Warmer air holds more moisture, and so precipitation is increasing around Antarctica [13]. Strong warming in the middle latitudes of the Southern Ocean can lead to an enhanced hydrological cycle, with enhanced evaporation and moisture content in the lower troposphere [14]. This additional moisture is transported poleward, where it results in increased precipitation. Increases in snow and rain falling onto the ocean contribute to the freshening of the ocean surface in the high latitudes of the Southern Ocean. Fresher, colder water freezes more easily, so this mechanism may contribute to the growth in area of Antarctic sea ice.

Furthermore, the increased weight of snow on the sea ice may force it deeper into the water, forming thicker sea ice when the snow refreezes. Deeper snow also insulates the ice, protecting it from melting [15].

Difficulty in measurement

Sea ice is measured by repeated images taken by satellites orbiting the Earth [16]. Passive Microwave Sensors were developed in the late 1960s, with the ability to measure sea-ice edge, surface composition and soil moisture. These measurements have been taken with approximately a daily resolution from the late 1970s onwards.

The microwave emissivity of sea ice is higher than the ocean, which means that ice-covered areas have a higher brightness temperature than the ocean [5]. However, warmer surfaces also have a high brightness temperature, so it is difficult to distinguish between cold sea ice and a warm ice-free ocean. Scientists therefore use simultaneous measurements at multiple frequencies and polarisations (the difference in emissivity between sea ice and ocean varies with frequency and polarisation) [5]. Other factors complicating the measurement of sea ice include weather interference, cloud, thin ice, and so on.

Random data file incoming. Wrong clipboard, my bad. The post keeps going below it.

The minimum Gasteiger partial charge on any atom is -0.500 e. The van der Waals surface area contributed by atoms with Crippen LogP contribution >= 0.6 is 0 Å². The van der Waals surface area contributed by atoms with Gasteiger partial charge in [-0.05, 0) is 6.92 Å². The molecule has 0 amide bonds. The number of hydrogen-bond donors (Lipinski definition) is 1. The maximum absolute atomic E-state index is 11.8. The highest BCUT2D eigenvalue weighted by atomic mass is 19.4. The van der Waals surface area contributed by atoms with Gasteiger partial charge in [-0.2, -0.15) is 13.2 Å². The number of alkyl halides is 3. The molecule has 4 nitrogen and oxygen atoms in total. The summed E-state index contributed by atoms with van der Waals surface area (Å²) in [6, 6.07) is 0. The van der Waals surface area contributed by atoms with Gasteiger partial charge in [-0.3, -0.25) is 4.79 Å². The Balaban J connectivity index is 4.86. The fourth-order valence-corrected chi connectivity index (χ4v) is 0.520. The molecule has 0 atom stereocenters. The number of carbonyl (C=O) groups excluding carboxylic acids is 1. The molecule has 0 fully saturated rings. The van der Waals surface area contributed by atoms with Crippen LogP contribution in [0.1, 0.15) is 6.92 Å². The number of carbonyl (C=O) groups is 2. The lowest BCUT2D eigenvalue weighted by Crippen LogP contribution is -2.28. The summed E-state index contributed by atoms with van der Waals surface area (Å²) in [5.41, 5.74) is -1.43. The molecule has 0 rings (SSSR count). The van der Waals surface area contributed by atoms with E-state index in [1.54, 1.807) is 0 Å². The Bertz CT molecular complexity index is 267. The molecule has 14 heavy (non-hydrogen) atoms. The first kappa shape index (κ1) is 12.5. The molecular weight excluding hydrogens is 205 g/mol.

Two algorithms for estimating sea ice extent from these measurements were developed in the 1980s. The ‘Bootstrap’ algorithm is one of the most widely used ice-concentration products, and forms the basis of the observations of sea ice made in the IPCC reports.

A change in the inter-calibration across two different sensors on successive satellites caused a substantial change in the long-term trend in sea-ice extent[5]. There is apparently an error in either the current dataset or the one used prior to the mid-2000s. The authors of this particular study suggest that observations should be re-examined to determine the sensitivity of observations to this change in the dataset.

Climate model simulations of sea-ice trends

Climate models simulate a decline in ice extent, thickness and volume in Antarctica. Equilibrium models cannot currently reproduce trends in Antarctic sea ice variability [17]. Virtually all equilibrium climate models simulate a strong decrease in the area of sea ice [18]. This may be because global climate models do not currently incorporate ice-shelf / -sheet/ -climate interactions. Basal melt from ice shelves is therefore disregarded. These equilbruim models may give an idea of what may eventually happen. Simulations with models that do include these interactions, particularly simulating the effect of extra freshwater from melting glaciers and ice caps, do simulate growths in Antarctic sea ice [10, 12].